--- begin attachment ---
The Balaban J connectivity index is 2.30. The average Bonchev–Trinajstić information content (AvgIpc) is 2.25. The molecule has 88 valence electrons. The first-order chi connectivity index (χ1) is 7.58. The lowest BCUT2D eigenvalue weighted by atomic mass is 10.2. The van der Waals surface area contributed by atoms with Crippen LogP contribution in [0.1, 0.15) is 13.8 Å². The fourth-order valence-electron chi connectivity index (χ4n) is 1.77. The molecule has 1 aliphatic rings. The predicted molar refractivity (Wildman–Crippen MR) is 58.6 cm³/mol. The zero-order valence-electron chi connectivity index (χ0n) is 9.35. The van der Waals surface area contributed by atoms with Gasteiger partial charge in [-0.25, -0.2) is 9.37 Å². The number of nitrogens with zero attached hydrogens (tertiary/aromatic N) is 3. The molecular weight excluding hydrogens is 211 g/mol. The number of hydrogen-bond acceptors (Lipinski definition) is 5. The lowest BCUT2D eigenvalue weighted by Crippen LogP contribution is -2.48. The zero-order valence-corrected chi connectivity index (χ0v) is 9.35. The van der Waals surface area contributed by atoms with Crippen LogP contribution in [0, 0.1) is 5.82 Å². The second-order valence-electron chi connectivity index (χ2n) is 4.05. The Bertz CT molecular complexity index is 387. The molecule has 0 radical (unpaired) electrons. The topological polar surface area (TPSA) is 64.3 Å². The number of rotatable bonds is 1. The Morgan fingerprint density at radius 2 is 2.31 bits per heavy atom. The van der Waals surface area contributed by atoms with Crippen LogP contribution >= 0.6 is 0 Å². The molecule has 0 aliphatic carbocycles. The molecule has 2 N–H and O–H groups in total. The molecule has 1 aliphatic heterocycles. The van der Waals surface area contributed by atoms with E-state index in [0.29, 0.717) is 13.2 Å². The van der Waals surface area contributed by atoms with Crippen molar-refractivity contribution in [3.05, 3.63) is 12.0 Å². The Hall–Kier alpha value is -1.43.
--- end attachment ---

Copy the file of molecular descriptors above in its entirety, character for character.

The Balaban J connectivity index is 2.30. The average Bonchev–Trinajstić information content (AvgIpc) is 2.25. The molecule has 88 valence electrons. The first-order chi connectivity index (χ1) is 7.58. The lowest BCUT2D eigenvalue weighted by atomic mass is 10.2. The van der Waals surface area contributed by atoms with Crippen LogP contribution in [0.1, 0.15) is 13.8 Å². The fourth-order valence-electron chi connectivity index (χ4n) is 1.77. The molecule has 1 aliphatic rings. The predicted molar refractivity (Wildman–Crippen MR) is 58.6 cm³/mol. The zero-order valence-electron chi connectivity index (χ0n) is 9.35. The van der Waals surface area contributed by atoms with Gasteiger partial charge in [-0.25, -0.2) is 9.37 Å². The number of nitrogens with zero attached hydrogens (tertiary/aromatic N) is 3. The molecular weight excluding hydrogens is 211 g/mol. The number of hydrogen-bond acceptors (Lipinski definition) is 5. The lowest BCUT2D eigenvalue weighted by Crippen LogP contribution is -2.48. The zero-order valence-corrected chi connectivity index (χ0v) is 9.35. The van der Waals surface area contributed by atoms with Crippen LogP contribution in [0, 0.1) is 5.82 Å². The second-order valence-electron chi connectivity index (χ2n) is 4.05. The Bertz CT molecular complexity index is 387. The molecule has 0 radical (unpaired) electrons. The topological polar surface area (TPSA) is 64.3 Å². The number of rotatable bonds is 1. The Morgan fingerprint density at radius 2 is 2.31 bits per heavy atom. The van der Waals surface area contributed by atoms with Crippen LogP contribution >= 0.6 is 0 Å². The molecule has 0 aliphatic carbocycles. The molecule has 2 N–H and O–H groups in total. The molecule has 1 aliphatic heterocycles. The van der Waals surface area contributed by atoms with E-state index in [0.29, 0.717) is 13.2 Å². The van der Waals surface area contributed by atoms with Crippen molar-refractivity contribution in [3.05, 3.63) is 12.0 Å². The Hall–Kier alpha value is -1.43.